Data was analysed using SPSS (Version 21.0, IBM, NY, USA). The results of each diagnostic test of every sample were recorded in Excel and SPSS. The diagnostic accuracy was defined by sensitivity and specificity with 95 % confidence intervals (CIs), which were computed as by standard literature [45, 46]. A cross tabulation of the index text results by the results of the reference test was conducted.

Results

In this study, a total of 289 anti-malarial drugs were tested (Fig. 1). The index test was conducted within 8 months after the reference test. All samples were tested while remaining in their transparent blisters, except for DHA–PQ tablets (n = 32, 11 %): the blisters were transparent but the tablets have a thick blue coating resulting in a lack of penetration of the laser. These tablets were broken into half with a pill splitter, and subsequently tested. On average, a reference spectrum of an anti-malarial drug (20 runs) could be created within 3.5 (min–max: 3–6) minutes. The average time to conduct a match/fail analysis for one sample was 15: 10 s of entering data (name and sample number of the drug under investigation) and 5 s for scanning the drug sample and obtaining a match/fail result. In comparison, the semi-quantitative layer chromatography technique used by the GPHF MiniLab® costs on average approximately 45 min processing time per sample.

Precision test of the NanoRam spectrometer

To investigate the capability of the NanoRam spectrometer to produce reproducible results, a match/fail analysis using a reference tablet was compared with the reference spectrum of the same sample. All the precision tests were conducted under the same circumstances and in duplicate. AL, DHA–PQ, Q, SP, AS–SP and paracetamol were utilized in different strengths. Table 2 depicts the results of the precision tests, Figs. 4a–d and 5a, b show examples of the precision test. Important to note is that the results of the match/fail scans are adjusted for the concentration of API in the tablet. For example, a match/fail test of AL 40/240 mg tablet matched the NanoRam’s reference spectrum of AL 20/120 mg tablet. In strict sense, this should be a “fail”. However, the NanoRam spectrometer only measures the concentration of the API in the tablet, and does not take into account tablet size or total weight, which may differ between different strengths of the same drug. In this particular case, the 40/240 mg dosage contained the same concentration of API as the 20/120 mg tablet, but the tablet was twice as big.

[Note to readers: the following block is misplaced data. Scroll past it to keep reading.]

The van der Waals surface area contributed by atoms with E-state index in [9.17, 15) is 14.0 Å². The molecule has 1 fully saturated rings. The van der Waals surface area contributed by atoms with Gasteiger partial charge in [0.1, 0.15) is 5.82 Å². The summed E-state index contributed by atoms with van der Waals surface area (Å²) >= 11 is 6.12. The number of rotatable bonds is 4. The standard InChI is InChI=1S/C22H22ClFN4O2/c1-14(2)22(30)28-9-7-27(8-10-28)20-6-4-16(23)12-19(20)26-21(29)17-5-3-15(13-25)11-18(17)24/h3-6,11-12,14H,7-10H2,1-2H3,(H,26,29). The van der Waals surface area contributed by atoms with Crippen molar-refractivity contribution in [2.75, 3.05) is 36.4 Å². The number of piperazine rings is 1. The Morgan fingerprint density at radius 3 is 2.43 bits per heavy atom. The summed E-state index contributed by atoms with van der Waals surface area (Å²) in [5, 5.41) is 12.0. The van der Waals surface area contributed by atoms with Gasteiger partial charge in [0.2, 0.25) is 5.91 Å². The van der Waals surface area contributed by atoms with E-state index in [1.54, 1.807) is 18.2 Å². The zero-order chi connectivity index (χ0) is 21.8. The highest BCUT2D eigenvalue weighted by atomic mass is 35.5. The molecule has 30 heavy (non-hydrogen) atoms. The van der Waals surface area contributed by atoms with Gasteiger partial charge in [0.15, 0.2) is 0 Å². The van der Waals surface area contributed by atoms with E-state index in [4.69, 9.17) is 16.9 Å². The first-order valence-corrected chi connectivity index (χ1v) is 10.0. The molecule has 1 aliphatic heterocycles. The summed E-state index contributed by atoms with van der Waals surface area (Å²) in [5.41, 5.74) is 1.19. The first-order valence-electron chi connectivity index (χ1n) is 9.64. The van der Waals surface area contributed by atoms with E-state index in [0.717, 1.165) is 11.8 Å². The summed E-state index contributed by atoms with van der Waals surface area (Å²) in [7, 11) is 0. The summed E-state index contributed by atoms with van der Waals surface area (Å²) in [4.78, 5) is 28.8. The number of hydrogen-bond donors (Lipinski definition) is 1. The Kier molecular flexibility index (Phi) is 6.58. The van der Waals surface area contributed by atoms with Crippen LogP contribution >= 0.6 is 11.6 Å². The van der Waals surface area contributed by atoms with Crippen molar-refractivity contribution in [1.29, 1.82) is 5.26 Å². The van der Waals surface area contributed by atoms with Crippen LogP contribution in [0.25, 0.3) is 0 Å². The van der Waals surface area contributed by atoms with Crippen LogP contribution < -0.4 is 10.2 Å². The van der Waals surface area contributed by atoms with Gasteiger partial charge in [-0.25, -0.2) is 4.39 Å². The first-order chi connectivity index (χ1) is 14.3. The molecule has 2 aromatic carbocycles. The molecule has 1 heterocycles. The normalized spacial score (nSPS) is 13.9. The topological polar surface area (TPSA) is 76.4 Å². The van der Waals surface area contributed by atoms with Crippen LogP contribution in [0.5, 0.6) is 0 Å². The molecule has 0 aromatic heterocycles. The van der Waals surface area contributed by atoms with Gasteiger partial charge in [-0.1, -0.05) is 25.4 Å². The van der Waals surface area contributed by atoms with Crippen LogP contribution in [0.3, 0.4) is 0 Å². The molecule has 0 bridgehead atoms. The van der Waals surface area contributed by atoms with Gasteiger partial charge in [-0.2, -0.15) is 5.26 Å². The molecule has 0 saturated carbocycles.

Table 2

Precision tests

Sample

Number of reference samples

Number of samples matching signature

Percentage of match (%)

Artemether–lumefantrine 20/120, 40/240, 80/480 mg

72

72

100

Quinine sulphate 300 mg

35

35

100

Dihydroartemisinin–piperaquine 40/320 mg

12

12

100

Artesunate–sulfamethoxypyrazine–pyrimethamine 100/250/12,5 mg

14

14

100

Paracetamol 500 mg

48

48

100

Fig. 4

Raman spectroscopy precision test results for a artemether lumefantrine 20/120 mg. b Dihydroartemisinin–piperaquine c quinine sulphate d sulfadoxine–pyrimethamine

Fig. 5

Raman spectroscopy precision test results for a Artesunate-SP, b Paracetamol

Diagnostic accuracy of the RS

To investigate the sensitivity and specificity of the device, different comparison scenarios to assess the ability of the RS to discriminate between different samples were evaluated. First, the diagnostic accuracy of the RS to correctly identify the API in the anti-malarial drug was determined. The 289 anti-malarial drugs plus additional fakes (22 paracetamol 500 mg tablets) were analysed with the RS. The sensitivity and specificity were 100 % (95 % CI 94.9–100 %) and 96.2 % (95 % CI 92.3–99.0 %) respectively (Table 3). The falsified AL sample was correctly identified as having no API inside the tablets (Fig. 6). The suspected SP sample which failed the TLC test, was demonstrated with HPLC to contain the stated API, but the amount was approximately halve of the dose. The API was not identified by the NanoRam and thus “failed” the test (Fig. 7). However, the device suggested the API SP as closely related to the generated spectrum. 11 samples of SP “failed” the RS test, but passed the reference test. These 11 SP samples failed the RS test again in the subsequent round. The device suggested the API SP as closely related to the generated spectrum. Difficulty in using Raman spectroscopy in identifying SP has been previously reported [47]. A reason for this is the high fluorescence of SP itself. The 22 paracetamol tablets were all correctly identified as being a non-malarial drug.